Cybersecurity: Organizations Must Remain Vigilant

ImageQuestBusinesses should not let down their guard when it comes to cybersecurity. Cybercriminals persist in sending malicious attachments, links to fraudulent websites, and scams related to Covid-19, with the intent of deceiving people into sending confidential information or into donating money to supposedly charitable causes.

Recently observed cyber attacks include phishing, wherein an email is sent by a supposedly reputable source, but it actually leads to a bogus site; the goal is to obtain valuable information such as user credentials and profit from it.

Fortunately, businesses can mitigate cybersecurity risks by implementing the following steps.

Create a cybersecurity resilience plan

Organizations need a cybersecurity plan that allows them to:

  • Disconnect systems from the internet that do not need internet connectivity to ensure secure operations.  Controls must be in place in the event that connectivity cannot be removed.
  • Plan for manual process operations should systems become unavailable.
  • Identify system and operational dependencies.
  • Immediately restore devices and services.
  • Backup critical resources, such as firmware, software, ladder logic, service contracts, product licenses, product keys, and configuration information. These resources must be stored off-network, with a duplicate copy secured in a safe location.
  • Test and validate data backups and processes should data be lost because of cybersecurity attacks. 

Simulate your plan

Businesses should have an incident response plan in place to mitigate security risks.

  • All personnel, including the management team, must have a walkthrough of this incident response plan.
  • Key decision points must be discussed. The team has to identify who has the authority to make important decisions and under what circumstances.
  • Partner with a reliable Managed IT Services provider for support. Review service contracts for emergency incident response and recovery support.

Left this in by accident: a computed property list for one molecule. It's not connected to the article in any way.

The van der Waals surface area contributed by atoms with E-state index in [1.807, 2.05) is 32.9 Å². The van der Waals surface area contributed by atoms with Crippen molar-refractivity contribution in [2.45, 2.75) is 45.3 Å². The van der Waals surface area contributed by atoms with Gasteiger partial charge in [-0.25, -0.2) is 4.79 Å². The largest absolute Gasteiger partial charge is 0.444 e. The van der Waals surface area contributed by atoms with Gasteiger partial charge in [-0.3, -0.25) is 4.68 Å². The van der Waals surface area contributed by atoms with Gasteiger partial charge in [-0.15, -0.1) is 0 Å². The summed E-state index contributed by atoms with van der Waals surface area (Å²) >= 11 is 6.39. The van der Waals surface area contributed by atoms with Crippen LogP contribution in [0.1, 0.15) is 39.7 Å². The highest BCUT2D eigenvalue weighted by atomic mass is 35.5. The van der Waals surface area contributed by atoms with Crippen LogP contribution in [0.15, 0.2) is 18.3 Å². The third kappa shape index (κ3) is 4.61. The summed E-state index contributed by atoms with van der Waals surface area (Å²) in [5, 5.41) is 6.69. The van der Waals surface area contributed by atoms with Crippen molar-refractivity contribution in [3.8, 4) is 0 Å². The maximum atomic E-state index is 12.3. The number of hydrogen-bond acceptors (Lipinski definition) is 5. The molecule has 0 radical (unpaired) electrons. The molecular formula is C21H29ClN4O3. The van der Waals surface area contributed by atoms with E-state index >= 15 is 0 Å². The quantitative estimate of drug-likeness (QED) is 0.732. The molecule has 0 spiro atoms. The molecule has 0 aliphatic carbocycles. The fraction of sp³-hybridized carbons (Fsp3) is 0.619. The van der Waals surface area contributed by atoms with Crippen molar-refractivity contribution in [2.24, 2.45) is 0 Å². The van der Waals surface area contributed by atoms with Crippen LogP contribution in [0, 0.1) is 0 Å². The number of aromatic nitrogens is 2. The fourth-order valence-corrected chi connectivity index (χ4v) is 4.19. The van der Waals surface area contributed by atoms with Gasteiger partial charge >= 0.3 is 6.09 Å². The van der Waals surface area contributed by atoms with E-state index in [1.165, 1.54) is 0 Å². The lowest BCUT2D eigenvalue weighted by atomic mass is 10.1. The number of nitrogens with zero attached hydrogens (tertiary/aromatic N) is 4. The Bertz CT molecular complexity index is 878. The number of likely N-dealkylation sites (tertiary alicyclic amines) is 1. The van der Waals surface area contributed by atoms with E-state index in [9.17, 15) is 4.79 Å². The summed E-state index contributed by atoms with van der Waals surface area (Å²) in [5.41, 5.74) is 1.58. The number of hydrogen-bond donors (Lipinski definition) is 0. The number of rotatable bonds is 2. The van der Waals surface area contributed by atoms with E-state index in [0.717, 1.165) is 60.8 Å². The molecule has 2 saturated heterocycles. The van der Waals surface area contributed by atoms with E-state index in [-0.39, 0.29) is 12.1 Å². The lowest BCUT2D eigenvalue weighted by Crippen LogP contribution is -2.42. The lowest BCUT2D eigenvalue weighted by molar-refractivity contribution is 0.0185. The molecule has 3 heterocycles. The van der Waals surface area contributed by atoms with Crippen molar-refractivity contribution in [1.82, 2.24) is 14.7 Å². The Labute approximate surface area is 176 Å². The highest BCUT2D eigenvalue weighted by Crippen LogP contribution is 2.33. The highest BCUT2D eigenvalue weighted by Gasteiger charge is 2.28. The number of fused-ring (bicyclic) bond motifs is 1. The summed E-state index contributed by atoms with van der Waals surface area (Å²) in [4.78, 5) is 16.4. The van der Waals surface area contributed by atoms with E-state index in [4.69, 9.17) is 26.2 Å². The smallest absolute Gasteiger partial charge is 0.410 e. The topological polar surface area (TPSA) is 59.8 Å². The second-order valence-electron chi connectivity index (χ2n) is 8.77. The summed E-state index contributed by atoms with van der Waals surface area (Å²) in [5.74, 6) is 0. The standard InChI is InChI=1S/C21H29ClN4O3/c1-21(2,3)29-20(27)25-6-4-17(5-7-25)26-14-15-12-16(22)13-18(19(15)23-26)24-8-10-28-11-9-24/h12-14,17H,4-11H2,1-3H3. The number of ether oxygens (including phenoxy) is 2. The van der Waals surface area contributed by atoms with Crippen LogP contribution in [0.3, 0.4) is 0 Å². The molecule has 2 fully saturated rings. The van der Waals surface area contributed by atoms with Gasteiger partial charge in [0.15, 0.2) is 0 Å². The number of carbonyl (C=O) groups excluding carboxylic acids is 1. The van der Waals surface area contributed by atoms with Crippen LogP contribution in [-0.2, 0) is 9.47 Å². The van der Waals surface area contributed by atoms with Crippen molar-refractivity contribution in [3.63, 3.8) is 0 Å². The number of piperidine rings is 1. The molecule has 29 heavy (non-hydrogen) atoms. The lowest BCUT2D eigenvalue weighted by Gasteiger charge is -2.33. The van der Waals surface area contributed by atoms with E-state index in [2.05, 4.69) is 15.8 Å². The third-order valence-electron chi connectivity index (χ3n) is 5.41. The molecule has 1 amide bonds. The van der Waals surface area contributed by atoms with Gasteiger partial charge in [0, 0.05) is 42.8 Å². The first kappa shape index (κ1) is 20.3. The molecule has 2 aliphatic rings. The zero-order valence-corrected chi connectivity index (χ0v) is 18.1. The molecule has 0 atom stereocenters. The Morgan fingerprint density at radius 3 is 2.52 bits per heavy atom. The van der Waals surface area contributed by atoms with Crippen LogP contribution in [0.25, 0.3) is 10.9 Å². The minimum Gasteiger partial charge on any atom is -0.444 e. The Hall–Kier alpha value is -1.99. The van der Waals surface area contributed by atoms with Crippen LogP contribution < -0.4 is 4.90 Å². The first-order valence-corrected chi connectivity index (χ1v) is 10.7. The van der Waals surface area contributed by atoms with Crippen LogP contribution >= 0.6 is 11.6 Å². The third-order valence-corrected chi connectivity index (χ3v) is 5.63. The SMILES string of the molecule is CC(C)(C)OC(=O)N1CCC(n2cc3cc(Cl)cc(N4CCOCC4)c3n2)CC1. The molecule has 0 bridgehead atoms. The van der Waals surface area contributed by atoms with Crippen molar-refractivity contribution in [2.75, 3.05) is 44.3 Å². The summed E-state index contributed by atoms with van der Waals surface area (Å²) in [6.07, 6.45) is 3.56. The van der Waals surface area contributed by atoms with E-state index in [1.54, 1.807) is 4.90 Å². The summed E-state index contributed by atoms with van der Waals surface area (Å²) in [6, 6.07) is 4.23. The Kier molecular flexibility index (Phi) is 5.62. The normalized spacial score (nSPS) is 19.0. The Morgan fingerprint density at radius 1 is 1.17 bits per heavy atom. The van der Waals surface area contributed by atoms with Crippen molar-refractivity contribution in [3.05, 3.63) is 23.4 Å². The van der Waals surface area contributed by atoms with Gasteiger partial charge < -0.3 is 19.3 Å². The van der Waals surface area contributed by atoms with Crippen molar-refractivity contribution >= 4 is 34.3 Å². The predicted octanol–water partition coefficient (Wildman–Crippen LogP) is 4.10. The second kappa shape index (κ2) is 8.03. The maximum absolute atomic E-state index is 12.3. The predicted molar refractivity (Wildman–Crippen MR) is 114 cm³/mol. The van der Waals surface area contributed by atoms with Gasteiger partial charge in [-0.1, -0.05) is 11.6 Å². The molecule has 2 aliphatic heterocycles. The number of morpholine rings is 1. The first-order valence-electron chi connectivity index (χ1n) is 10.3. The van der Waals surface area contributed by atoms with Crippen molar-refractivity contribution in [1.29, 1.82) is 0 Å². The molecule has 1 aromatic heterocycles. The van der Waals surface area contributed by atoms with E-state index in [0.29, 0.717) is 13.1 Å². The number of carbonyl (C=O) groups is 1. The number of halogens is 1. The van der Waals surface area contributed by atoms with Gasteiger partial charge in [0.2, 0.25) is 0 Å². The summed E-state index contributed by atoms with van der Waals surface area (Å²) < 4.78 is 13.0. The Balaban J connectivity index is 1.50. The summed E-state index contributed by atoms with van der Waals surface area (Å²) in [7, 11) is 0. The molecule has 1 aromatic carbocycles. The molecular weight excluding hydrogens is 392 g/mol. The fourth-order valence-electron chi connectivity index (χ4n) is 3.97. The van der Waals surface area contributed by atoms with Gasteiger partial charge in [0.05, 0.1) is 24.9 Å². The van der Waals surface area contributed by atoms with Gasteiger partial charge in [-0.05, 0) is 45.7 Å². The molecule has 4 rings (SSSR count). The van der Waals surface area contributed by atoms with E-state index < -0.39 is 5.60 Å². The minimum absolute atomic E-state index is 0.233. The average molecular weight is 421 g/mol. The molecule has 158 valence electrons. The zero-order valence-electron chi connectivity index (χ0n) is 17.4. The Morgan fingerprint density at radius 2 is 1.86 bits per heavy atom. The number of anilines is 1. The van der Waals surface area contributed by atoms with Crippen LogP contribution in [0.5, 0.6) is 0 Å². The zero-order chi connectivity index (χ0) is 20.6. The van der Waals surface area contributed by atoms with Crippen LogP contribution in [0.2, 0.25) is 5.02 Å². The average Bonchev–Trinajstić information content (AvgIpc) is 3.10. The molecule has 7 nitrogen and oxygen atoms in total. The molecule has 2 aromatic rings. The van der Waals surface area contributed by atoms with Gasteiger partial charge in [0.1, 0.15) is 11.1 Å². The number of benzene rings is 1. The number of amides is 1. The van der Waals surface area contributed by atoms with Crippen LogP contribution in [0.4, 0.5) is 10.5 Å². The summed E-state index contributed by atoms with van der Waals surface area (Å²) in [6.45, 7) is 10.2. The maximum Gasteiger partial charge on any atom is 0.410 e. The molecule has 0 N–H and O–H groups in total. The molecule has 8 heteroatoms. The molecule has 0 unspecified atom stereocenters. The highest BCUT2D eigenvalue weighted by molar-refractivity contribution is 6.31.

Strengthen network security

  • Remove access from networks, such as overseas IP addresses, if applicable, that do not have legitimate business reasons to communicate with the system.
  • Mitigate internet-accessible connections immediately. Best practices include:
    • Patching all internet-accessible systems.
    • Deploying modular networks to protect workstations from direct internet exposure.
    • Ensuring all communications to remote devices use a strongly encrypted VPN, which is protected by multifactor authentication. 
    • Filtering network traffic to only allow known IP addresses. Consider geo-blocking where appropriate.
    • Connecting remote workstations to network intrusion detection systems where feasible.
    • Capturing and reviewing access logs from these systems.
  • Investigate which devices are internet-accessible and connect to business, telecommunications, or wireless networks.
  • Secure all required and approved remote access points and user accounts.
    • Discourage the use of default passwords on all devices.
    • Remove, disable, or rename any default system accounts wherever possible.
    • Implement a stringent password security policy (e.g., length, complexity).
    • Require users to change passwords periodically.
    • Plan to implement two-factor authentication for all remote connections wherever possible.
  • Disable unnecessary features and services (e.g., discovery services, remote management services, remote desktop services, etc.).

Advocate for consistent systems monitoring

A vigilant monitoring program detects anomalies in the system, including many malicious cyber tactics.

  • Log and review all authorized external access connections for misuse or unusual activity.
  • Monitor for unauthorized controller change attempts.
    • Implement integrity checks of controller process logic against a known good baseline.
    • Where possible, ensure process controllers are prevented from remaining in remote program mode while in operation.
    • Lock or limit set points in control processes to reduce the consequences of unauthorized controller access.

Founded in 2007, ImageQuest LLC offers managed IT services for companies in Nashville, TN; Louisville, KY; and Bowling Green, KY. Technology solutions include consulting, infrastructure, data compliance, cybersecurity services, and regulatory IT audit assistance. For more information, contact ImageQuest at 888.979.2679.